Three weeks from Thursday, middle-aged men will gather in rooms with landline phones and spend hours talking about 18- to 24-year-old men. They’ll discuss the physiques of the young men, as well as their other attributes, and then they’ll decide who they’d ideally like to spend the next decade with. These decisions will be announced for a television audience of millions, and after each young man is selected he will parade across a stage while wearing a goofy hat. The TV viewers will then offer their opinions about the young men to anybody who will listen.
If that doesn’t get you pumped up for the NBA draft later this month, then maybe my NBA Draft All-Star teams will. Here’s the premise: For the next three weeks leading into the draft, I’ll pick a category that a handful of draft-eligible players fall into and then pick a starting five for that team. We kick things off today with the Upside All-Stars, which looks at guys who maybe aren’t the best players right now but who have the potential to be NBA studs.
Andrew Wiggins (Kansas)
You’d have to go back a few years to Harrison Barnes at North Carolina (and maybe even further back than that) to find a college basketball player who was scrutinized as much as Wiggins was last season. Ever since he decided to spend his one-and-done NCAA career eating Yello Subs and watching whatever Charlie Weis tries to pass off as football, Wiggins has been THE talking point in college basketball.
The Wiggins debate took off in the second game of Kansas’s season, when he played against Jabari Parker and Duke. Wiggins dealt with foul trouble in the first half, Parker played well, and Duke took a two-point lead into halftime. On Twitter, that haven of rational thought, fans rendered a verdict: Parker is clearly better. How Wiggins was ranked no. 1 in this class is baffling. It’s Parker over Wiggins any day of the week. Then the second half came. Wiggins shut Parker down on defense, proceeded to score 16 second-half points, and Kansas ran away with an 11-point win. Some argued that the second half proved that Wiggins was every bit as good as the hype. Others — people who like being wrong — maintained that if Wiggins were actually that good he would’ve dominated Parker for the entire game.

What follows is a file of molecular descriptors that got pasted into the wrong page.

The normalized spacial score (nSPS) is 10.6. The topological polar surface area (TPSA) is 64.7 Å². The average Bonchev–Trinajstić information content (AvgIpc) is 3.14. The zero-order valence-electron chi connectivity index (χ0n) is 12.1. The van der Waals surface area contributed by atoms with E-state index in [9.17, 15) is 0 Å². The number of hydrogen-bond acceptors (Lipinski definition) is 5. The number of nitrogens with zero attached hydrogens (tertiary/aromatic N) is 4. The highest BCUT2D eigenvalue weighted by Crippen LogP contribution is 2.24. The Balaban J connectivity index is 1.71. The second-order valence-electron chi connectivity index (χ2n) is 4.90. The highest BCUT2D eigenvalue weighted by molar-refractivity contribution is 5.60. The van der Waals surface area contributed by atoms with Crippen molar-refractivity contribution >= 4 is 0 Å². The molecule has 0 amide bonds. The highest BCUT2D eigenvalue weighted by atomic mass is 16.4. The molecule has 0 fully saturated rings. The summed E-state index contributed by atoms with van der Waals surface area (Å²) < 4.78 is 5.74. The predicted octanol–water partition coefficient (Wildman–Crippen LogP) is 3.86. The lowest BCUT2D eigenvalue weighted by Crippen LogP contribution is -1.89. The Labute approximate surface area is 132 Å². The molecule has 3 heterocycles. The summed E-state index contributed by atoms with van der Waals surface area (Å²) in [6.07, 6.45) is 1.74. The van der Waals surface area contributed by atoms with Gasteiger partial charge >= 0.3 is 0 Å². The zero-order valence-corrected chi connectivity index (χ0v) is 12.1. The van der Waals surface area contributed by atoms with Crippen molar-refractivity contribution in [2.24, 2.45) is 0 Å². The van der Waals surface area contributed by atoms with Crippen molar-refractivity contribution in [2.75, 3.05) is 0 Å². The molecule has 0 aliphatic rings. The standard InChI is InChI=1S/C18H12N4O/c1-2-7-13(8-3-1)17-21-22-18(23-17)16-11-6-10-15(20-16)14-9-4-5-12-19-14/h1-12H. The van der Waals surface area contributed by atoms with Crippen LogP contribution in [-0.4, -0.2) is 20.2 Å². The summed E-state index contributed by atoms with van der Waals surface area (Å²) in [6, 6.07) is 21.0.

As the season progressed, the debate raged on. Wiggins was overrated because he wasn’t lighting up the scoreboard, because he didn’t have a reliable jump shot, and because he seemed to be passive on offense too often. Then again, he was underrated because he was a lockdown defender who could go for 17 and 19 in a close win at Iowa State. And then he was overrated because he was supposed to be the best prospect since LeBron James yet he only scored three points and grabbed two rebounds against Oklahoma State. Yet he was underrated because Bill Self is a defensive coach who runs a team-oriented offense that limited Wiggins’s opportunities to shine. Oh, but he was overrated because he only had seven and five in a blowout loss at Texas. Then he was underrated once again when he dropped 41 points at West Virginia. And, of course, he was overrated when Kansas lost in the second round of the NCAA tournament. Wiggins was labeled overrated and underrated so much that he became college basketball’s version of Community or the Foo Fighters.